About Bharat Karnad

Senior Fellow in National Security Studies at the Centre for Policy Research, New Delhi, he was Member of the (1st) National Security Advisory Board and the Nuclear Doctrine-drafting Group, and author, among other books of, 'Nuclear Weapons and Indian Security: The Realist Foundations of Strategy', 'India's Nuclear Policy' and most recently, 'Why India is Not a Great Power (Yet)'. Educated at the University of California (undergrad and grad), he was Visiting Scholar at Princeton University, University of Pennsylvania, the Shanghai Institutes of International Studies, and Henry L. Stimson Center, Washington, DC.
This entry was posted in arms exports, Asian geopolitics, Culture, Decision-making, Geopolitics, Great Power imperatives, India's strategic thinking and policy, Indian ecobomic situation, Indian Navy, Indian Ocean, Military Acquisitions, Military/military advice, Missiles, Relations with Russia, Russia, russian assistance, russian military, South Asia, Weapons. Bookmark the permalink.

7 Responses to The Albatross void

  1. Venkat says:

    TU-142 was a platform that belonged to a bygone era. If you look at the modern choices , P-8 seems most suitable.
    Only Japanese p-1 seems to be designed for maritime patrol. Will be very expensive.
    Instead of thinking about the past, we need to learn from p-8 . It is a value for money platform.
    Take a commercial plane with the range we want like airbus 330 or boeing 777.
    Stuff with own electronics ( of course the synthetic aperture radar that can pick up Karachi)
    If we can make an embraer based AEW , this should be possible.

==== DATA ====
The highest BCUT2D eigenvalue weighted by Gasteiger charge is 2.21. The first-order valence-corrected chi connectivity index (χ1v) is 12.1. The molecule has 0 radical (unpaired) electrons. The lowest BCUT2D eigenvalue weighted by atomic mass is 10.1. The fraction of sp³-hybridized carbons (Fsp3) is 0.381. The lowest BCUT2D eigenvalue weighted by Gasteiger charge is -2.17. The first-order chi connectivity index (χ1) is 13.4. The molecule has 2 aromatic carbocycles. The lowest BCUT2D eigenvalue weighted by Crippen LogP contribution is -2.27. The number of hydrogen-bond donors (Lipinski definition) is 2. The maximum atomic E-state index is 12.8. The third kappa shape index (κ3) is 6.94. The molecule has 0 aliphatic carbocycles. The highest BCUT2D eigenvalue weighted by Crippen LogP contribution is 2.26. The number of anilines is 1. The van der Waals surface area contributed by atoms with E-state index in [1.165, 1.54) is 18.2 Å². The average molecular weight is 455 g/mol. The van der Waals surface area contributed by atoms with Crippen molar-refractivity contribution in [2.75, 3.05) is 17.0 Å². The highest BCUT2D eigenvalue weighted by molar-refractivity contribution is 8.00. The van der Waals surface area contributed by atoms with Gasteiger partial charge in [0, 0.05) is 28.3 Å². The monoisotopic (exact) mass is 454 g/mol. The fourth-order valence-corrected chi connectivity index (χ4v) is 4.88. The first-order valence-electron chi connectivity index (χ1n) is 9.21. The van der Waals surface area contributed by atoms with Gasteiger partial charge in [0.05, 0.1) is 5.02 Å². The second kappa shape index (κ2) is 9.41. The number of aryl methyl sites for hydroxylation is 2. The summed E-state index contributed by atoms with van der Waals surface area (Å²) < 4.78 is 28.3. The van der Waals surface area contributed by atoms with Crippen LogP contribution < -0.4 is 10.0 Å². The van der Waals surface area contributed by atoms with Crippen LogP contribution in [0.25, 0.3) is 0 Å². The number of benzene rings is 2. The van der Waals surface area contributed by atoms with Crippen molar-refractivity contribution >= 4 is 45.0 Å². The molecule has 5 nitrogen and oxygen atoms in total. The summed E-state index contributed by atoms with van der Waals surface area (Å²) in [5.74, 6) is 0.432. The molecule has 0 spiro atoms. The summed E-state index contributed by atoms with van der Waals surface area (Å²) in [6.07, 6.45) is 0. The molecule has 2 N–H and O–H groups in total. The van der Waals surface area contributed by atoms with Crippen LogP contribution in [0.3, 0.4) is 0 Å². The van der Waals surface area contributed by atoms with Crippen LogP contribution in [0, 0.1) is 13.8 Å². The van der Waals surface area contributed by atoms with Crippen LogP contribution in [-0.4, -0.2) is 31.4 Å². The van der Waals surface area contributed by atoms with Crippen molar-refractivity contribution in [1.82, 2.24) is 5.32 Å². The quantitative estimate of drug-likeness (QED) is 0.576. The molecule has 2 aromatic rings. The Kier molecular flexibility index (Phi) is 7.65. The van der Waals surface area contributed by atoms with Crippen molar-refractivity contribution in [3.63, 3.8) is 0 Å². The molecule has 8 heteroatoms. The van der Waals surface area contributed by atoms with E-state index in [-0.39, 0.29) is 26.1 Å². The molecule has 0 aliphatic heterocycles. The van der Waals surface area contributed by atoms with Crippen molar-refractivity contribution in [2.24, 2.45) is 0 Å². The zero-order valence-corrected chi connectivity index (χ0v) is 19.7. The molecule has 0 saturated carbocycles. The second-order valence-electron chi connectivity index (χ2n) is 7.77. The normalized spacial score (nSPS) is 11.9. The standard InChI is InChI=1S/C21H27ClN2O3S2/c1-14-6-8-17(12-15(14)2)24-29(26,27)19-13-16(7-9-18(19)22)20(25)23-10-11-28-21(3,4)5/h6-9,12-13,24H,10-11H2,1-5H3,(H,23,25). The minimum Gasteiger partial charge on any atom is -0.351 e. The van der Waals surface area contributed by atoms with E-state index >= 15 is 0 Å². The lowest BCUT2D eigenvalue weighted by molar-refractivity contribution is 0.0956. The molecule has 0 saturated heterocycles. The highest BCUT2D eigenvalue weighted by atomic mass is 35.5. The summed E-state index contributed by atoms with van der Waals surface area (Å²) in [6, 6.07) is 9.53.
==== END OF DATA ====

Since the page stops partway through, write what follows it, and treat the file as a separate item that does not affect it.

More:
• &^%$#@! says:

      In what was do you state that the Tu-142 was the product of a bygone era? How is the P-8 a “value for money” platform? Please expand upon your claims.

  2. andy says:

    https://www.google.co.in/amp/wap.business-standard.com/article-amp/economy-policy/pentagon-report-indian-navy-s-new-submarine-hunter-is-ineffective-114012500673_1.html

    Well the above article, based on a Pentagon report ,says it all about the deficiency of the P8i in its primary roles of ASW and WAS.Why IN chose to buy 12 of these lemons is a mystery… or is it?To hear IN chief Lanba wax eloquent about its capabilities at the farewell speech for the TU142 one would dare say hes landed a salespersons job at Boeing post retirement.

    The problem ,as Bharat rightly pointed out is that theres no alternative which is any good.Looks like IN is caught between the lemon and the deep blue sea.

    • andy says:

      But isnt Lanba the same joker who wants the naval LCA program junked?Ah..how could I forget?no wonder he likes the P8i so much given that he suffers from the same malady[westernitis?]as the IAF has been suffering for many years now,hope a cure is found soon before such elements and their cronies bankrupt the country in the guise of providing the “boys” the very best systems[most expensive?]to fight with.

    • Apna says:

      India orders American craps to keep American companies in business and not for Indian defence requirement
      India is unashamedly a slave mentality nation.

  3. &^%$#@! says:

    Reports indicate that Nirmal Verma who was one of the chief backers of the shameful LEMOA is now having an extended stay at USN facility at Rhode Island, after the completion of his tenure as Indian Ambassador to Canada. Further, If reports are to be believed, he has shown utter disdain for MEA advisories concerning the unsuitability/improperness of his extended stay. Such is the temerity of these people.